Chambered cairns are found throughout Scotland, with a concentration in the north and west. The example at Cnoc Chaornaidh is important as an upstanding and well-preserved example. It is part of a wider group of chambered cairns in the Glen Oykel area that are located around Cnoc Chaornaidh, including Cnoc Chaornaidh, chambered cairn 560m WSW of (SM4023; Canmore ID 4738), Cnoc Chaornaidh, chambered cairn 570m SW of (SM4022; Canmore ID 4739), Allt Eileag, chambered cairn 790m SE of Cnoc Chaornaidh (SM4046; Canmore ID 4740) and Garbh Ath Chaoruinn, chambered cairn 1km ENE of Cnoc Chaornaidh (SM13706; Canmore ID 4741). The proximity of these burial monuments can give important insights into the Neolithic landscape and add to our understanding of social organisation, land division and land-use. The monument has the potential to enhance our understanding of the nature and development of Neolithic monumentality and burial, the nature of belief systems, ceremonial and burial practices.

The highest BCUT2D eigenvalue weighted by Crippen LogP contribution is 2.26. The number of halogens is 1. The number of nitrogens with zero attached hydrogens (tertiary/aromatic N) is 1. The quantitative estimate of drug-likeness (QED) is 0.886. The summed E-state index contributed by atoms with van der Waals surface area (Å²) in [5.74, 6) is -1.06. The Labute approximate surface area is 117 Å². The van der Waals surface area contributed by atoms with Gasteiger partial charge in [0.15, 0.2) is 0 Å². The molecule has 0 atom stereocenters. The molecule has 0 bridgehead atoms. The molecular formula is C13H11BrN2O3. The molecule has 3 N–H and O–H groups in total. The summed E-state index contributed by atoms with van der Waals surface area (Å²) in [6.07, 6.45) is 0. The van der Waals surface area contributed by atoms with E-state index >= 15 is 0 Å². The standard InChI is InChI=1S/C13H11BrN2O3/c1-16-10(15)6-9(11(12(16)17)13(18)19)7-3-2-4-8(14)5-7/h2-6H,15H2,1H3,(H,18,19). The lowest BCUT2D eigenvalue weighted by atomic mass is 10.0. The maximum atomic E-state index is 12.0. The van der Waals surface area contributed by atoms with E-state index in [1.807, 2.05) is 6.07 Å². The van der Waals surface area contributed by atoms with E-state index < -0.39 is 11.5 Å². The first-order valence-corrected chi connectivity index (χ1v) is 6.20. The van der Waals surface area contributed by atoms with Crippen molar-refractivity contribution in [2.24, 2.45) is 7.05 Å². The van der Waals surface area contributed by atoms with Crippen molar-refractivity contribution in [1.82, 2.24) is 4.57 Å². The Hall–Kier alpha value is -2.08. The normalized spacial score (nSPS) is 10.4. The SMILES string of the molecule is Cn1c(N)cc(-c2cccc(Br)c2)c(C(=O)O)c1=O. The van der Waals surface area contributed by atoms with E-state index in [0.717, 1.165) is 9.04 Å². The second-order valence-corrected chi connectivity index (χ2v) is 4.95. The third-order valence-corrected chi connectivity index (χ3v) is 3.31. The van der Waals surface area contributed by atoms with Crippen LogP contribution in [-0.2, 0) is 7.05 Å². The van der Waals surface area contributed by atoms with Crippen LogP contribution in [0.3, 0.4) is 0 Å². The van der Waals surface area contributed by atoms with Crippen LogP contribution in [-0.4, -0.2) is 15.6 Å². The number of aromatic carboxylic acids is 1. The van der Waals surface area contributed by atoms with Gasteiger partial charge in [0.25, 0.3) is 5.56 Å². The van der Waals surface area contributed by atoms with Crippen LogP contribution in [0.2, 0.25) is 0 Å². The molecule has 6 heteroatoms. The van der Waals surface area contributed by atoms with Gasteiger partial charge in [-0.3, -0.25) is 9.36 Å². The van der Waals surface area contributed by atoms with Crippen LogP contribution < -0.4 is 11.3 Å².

Chambered cairns are found in a variety of locations. Some are placed in conspicuous locations within the landscape, such as on the summits of hills or on the shoulders of hills, perhaps to be seen on a skyline or otherwise in profile. Others are found in less conspicuous locations, for example on valley floors. Relationships to routeways and/or other ritual sites, locations near to good upland pasture and views over specific areas of land may also have had significance. The chambered cairn at Cnoc Chaornaidh is positioned on a ridge on the west slope of Cnoc Chaornaidh. It has been built on a low glacial mound, which will have enhanced the height of the cairn and increased its prominence. The cairn has extensive views to the south and southeast and overlooks the north bank of the Allt Eileag, a tributary of the River Oykel.